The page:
On April 1, 1986, the Mayor and Board of Aldermen of the Town of Taylorsville adopted an ordinance declaring that the public convenience and necessity required expansion of the town limits to include the area at issue. 2 On May 8, 1986, the Town filed its complaint in the Chancery Court of Smith County, seeking confirmation of the annexation. Miss.Code Ann. Sec. 21-1-29 (1972). The present Appellants appeared and answered, objecting to confirmation of the annexation. The case was in due course called for plenary trial on the reasonableness of the annexation.

As per the 1980 census, 1,387 persons lived in Taylorsville, approximately 72% white, 28% black. The proposed area has approximately 188 persons, 100% white. 3 On a tax base of approximately 2.7 million dollars in 1987, the Town collected $68,959.24 in taxes. That figure is roughly $700 more than the year before. With the annexation, the Town Clerk estimates an increase in revenue of approximately $28,000 based on additional assessed value property of about 1.1 million dollars. As a side note, the Town currently has surplus of $140,000, a figure it points to in order to show its ability to finance needed improvements in the proposed area and a figure objectors point to as largess. The Town has outstanding liabilities of at most $14,000.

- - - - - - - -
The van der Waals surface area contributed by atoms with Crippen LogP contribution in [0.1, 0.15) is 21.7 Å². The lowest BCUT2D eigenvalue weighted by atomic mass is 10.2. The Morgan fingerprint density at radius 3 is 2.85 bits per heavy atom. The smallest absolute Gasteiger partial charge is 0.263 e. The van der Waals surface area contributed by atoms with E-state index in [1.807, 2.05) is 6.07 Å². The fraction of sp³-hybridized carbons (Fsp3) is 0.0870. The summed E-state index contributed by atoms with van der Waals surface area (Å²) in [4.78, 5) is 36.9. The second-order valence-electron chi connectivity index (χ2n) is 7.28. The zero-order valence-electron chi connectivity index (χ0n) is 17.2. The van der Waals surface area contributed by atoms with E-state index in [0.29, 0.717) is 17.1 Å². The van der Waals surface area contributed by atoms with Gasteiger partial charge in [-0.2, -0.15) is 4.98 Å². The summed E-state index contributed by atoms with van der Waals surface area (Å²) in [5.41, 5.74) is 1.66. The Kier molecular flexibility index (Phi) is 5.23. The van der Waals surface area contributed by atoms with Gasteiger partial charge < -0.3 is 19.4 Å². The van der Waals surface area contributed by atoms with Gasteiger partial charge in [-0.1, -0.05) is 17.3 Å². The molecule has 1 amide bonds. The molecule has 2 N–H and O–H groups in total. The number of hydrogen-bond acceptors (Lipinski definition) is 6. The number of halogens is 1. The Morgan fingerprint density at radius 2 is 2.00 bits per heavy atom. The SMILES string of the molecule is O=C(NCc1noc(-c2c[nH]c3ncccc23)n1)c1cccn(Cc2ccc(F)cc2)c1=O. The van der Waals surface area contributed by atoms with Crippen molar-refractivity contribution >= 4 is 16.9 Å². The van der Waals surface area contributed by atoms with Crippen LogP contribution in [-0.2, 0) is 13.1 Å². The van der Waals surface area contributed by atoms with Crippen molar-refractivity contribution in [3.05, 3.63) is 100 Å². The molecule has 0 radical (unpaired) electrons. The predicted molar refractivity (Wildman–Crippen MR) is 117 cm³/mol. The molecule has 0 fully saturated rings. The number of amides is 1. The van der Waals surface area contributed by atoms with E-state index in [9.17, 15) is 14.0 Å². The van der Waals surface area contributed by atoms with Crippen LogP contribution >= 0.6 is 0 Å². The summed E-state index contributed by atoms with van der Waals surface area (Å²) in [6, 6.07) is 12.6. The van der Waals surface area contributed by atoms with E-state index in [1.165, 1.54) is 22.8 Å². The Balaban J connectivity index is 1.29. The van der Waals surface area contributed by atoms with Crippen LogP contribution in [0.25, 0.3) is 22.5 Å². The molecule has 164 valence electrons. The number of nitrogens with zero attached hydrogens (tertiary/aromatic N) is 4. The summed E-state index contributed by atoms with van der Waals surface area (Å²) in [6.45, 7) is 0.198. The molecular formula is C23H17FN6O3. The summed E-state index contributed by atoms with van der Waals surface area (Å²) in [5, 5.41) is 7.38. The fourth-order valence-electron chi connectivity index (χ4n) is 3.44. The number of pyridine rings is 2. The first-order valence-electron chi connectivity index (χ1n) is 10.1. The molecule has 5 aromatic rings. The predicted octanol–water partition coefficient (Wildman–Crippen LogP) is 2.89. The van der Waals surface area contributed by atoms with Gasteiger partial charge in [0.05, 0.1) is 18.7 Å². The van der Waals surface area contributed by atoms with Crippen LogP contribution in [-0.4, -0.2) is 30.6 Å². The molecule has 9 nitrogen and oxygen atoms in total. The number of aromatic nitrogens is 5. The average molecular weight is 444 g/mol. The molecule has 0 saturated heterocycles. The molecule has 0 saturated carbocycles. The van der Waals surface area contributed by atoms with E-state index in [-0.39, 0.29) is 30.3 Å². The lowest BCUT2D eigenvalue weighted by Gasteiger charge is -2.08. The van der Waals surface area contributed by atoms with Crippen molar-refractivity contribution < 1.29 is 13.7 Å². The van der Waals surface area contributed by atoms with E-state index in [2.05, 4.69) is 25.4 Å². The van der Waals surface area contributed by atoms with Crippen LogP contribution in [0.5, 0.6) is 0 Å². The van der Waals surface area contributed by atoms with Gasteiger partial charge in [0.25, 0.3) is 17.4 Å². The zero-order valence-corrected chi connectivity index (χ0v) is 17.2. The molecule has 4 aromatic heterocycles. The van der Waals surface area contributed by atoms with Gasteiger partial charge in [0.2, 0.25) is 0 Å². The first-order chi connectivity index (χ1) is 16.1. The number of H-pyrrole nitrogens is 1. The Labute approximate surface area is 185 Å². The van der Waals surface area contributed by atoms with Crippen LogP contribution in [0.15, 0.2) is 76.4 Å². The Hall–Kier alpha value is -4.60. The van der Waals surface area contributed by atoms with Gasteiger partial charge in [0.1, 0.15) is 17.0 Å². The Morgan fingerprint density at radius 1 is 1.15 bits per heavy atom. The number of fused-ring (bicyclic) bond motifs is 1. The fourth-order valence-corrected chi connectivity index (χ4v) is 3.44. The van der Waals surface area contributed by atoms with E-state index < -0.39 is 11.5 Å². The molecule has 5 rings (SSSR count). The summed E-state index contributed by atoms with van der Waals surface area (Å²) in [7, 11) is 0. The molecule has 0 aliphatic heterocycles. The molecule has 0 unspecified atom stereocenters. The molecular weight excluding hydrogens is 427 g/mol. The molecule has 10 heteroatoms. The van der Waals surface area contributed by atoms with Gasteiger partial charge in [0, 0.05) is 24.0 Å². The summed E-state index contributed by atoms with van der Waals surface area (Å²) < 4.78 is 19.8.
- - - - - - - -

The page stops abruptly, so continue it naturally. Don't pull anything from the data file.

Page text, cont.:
In favor of the Ordinance, the Town offered an expert in urban planning, Clyde Cook, who had studied Taylorsville in depth several years earlier in light of a large annexation attempt, which was settled out. In supporting today's stab at annexation, Cook's first criteria was population growth, combined with remaining developable land. Although there is vacant land within Taylorsville, much of it is subject to flooding, and the rest is ideally suited for residential. Second, Cook looked at the path of growth which he believes is to the west and, to a lesser degree, the north. Also, Cook testified the Town has a financial ability to provide services.

III.